by David Vela
Spring comes hard with alacrity, whether we like it or not.
You came as hard on me with grace and tender touch
Of maternal care that burned into passion and bloomed
Bright red, orangefire, white, gold, then rosegray.
Your classic pose of leg over leg, left over right
From that time you kissed me when I was twenty-two
And you ripe, full-blossomed woman of twenty-six,
Stays with me even in dreams of you sad,
Even as you repeated that pose last year at the roses that mirrored
Your beauty when Death and Eros, twins at birth
Visited us, made us whole, each one healing
The other, tutelary deities, ancestors, overseeing us
In my mother’s bed, in my mother’s room, you on her side
I on my father’s, we asleep after lovemaking, my hand in your
Hand, arm draped over your head, our hands over your heart.
And my heart all yours.
Though most of that time we had was bright, the happiest
Of my life, fue - was so short-lived but so few so much
Will ever live a passion so full - we knew, know, and I like
Orpheus lament this so; The snake who took you, bit your heel
Was your mother, your conscience, your daughters, your
Sister, your niece, your nephew and your past. The light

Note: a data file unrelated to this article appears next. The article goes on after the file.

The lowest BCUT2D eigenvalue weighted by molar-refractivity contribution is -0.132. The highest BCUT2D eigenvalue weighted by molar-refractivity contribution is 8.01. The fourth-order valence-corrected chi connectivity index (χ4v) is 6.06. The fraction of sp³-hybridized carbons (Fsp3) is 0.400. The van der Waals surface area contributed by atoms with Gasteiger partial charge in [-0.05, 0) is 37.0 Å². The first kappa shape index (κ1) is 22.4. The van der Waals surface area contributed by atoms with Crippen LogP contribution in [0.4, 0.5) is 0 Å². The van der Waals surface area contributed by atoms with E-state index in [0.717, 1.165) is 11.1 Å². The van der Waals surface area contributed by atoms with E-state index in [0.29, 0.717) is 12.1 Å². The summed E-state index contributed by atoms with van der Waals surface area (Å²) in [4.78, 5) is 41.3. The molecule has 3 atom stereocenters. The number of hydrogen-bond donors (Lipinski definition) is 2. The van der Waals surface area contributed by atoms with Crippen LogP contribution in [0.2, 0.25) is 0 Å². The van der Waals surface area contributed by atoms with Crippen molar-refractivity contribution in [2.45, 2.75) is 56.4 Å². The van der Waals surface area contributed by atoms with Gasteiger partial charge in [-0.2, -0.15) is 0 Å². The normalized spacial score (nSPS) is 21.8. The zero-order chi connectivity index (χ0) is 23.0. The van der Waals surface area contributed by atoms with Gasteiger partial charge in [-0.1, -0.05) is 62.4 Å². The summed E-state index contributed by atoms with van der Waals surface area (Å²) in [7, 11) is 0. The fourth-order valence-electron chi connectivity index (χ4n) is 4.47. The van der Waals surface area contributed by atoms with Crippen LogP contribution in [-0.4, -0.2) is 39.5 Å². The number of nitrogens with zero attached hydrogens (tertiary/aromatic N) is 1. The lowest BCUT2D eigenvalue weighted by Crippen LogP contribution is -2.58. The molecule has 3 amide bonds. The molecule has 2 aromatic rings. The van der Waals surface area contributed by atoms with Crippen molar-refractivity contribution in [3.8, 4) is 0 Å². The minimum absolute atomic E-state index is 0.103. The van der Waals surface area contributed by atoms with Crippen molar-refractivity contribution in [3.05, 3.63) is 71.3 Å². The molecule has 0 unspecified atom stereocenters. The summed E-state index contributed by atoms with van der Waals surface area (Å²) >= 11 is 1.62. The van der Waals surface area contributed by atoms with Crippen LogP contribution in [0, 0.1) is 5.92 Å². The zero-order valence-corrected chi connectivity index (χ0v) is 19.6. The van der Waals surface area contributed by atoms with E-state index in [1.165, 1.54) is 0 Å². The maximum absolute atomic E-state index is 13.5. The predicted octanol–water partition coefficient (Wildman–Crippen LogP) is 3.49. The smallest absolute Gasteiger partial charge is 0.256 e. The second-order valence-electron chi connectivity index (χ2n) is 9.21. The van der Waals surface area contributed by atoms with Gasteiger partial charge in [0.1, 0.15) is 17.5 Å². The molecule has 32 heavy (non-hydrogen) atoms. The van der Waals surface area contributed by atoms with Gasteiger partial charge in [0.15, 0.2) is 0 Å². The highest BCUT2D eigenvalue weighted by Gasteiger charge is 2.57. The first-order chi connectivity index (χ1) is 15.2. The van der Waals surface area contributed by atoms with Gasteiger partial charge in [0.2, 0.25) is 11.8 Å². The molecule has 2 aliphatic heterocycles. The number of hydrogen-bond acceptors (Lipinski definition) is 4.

You brought me was greater than any other, Tantric, ancient
De los ancestros y del más allá, fulfilling, bright, dwarfing
Any other erotic love, wrapping mother, sister, prima
Amada, esposa, bruja, creadora y destructora all in one.
David Vela, born and raised in Las Vegas, Nevada, now resides in Northern California where he writes poetry, short stories, book reviews and interpretive essays of literary criticism. David has taught in Paris where he researched and lectured on the Modern Intellectual and did research at the Institut du Monde Arabe. He taught for 22 years in the English Department at Diablo Valley College and previously at Dominican University, both in the San Francisco Bay Area. He has been a military veteran advocate throughout his professional career as teacher and writer. His two manuscripts, Irish Literary Influence on Jorge Luis Borges, and al-Andalus: What we inherit from Muslim and Jewish Spain in Jorge Luis Borges’ and Carlos Fuentes’ writing merge his interest in Latin America, Spain and Ireland.